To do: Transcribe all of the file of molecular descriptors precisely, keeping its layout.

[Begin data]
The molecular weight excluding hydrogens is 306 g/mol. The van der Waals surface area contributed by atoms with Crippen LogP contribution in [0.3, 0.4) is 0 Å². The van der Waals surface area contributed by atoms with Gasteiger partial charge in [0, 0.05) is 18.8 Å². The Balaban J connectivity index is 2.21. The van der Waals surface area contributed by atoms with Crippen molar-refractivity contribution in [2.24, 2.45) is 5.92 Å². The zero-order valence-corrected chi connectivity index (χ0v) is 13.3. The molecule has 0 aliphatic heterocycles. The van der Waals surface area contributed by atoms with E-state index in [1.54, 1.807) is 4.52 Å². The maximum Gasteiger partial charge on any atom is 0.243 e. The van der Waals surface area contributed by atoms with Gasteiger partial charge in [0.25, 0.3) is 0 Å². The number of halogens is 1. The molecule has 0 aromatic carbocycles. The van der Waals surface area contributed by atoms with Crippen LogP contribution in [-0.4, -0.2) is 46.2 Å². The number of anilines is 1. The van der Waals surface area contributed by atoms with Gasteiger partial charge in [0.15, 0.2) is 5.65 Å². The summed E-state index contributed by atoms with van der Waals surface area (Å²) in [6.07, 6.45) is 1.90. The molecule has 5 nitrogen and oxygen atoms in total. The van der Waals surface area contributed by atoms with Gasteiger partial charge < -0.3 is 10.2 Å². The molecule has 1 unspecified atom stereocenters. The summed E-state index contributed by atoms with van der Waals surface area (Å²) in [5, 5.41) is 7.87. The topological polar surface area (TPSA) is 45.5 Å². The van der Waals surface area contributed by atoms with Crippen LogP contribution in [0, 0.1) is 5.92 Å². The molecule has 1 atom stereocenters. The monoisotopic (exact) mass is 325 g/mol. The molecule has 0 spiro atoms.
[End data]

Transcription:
The molecular weight excluding hydrogens is 306 g/mol. The van der Waals surface area contributed by atoms with Crippen LogP contribution in [0.3, 0.4) is 0 Å². The van der Waals surface area contributed by atoms with Gasteiger partial charge in [0, 0.05) is 18.8 Å². The Balaban J connectivity index is 2.21. The van der Waals surface area contributed by atoms with Crippen molar-refractivity contribution in [2.24, 2.45) is 5.92 Å². The zero-order valence-corrected chi connectivity index (χ0v) is 13.3. The molecule has 0 aliphatic heterocycles. The van der Waals surface area contributed by atoms with E-state index in [1.54, 1.807) is 4.52 Å². The maximum Gasteiger partial charge on any atom is 0.243 e. The van der Waals surface area contributed by atoms with Gasteiger partial charge in [0.25, 0.3) is 0 Å². The number of halogens is 1. The molecule has 0 aromatic carbocycles. The van der Waals surface area contributed by atoms with Crippen LogP contribution in [-0.4, -0.2) is 46.2 Å². The number of anilines is 1. The van der Waals surface area contributed by atoms with Gasteiger partial charge in [0.15, 0.2) is 5.65 Å². The summed E-state index contributed by atoms with van der Waals surface area (Å²) in [6.07, 6.45) is 1.90. The molecule has 5 nitrogen and oxygen atoms in total. The van der Waals surface area contributed by atoms with Gasteiger partial charge < -0.3 is 10.2 Å². The molecule has 1 unspecified atom stereocenters. The summed E-state index contributed by atoms with van der Waals surface area (Å²) in [5, 5.41) is 7.87. The topological polar surface area (TPSA) is 45.5 Å². The van der Waals surface area contributed by atoms with Crippen LogP contribution in [0, 0.1) is 5.92 Å². The molecule has 1 atom stereocenters. The monoisotopic (exact) mass is 325 g/mol. The molecule has 0 spiro atoms.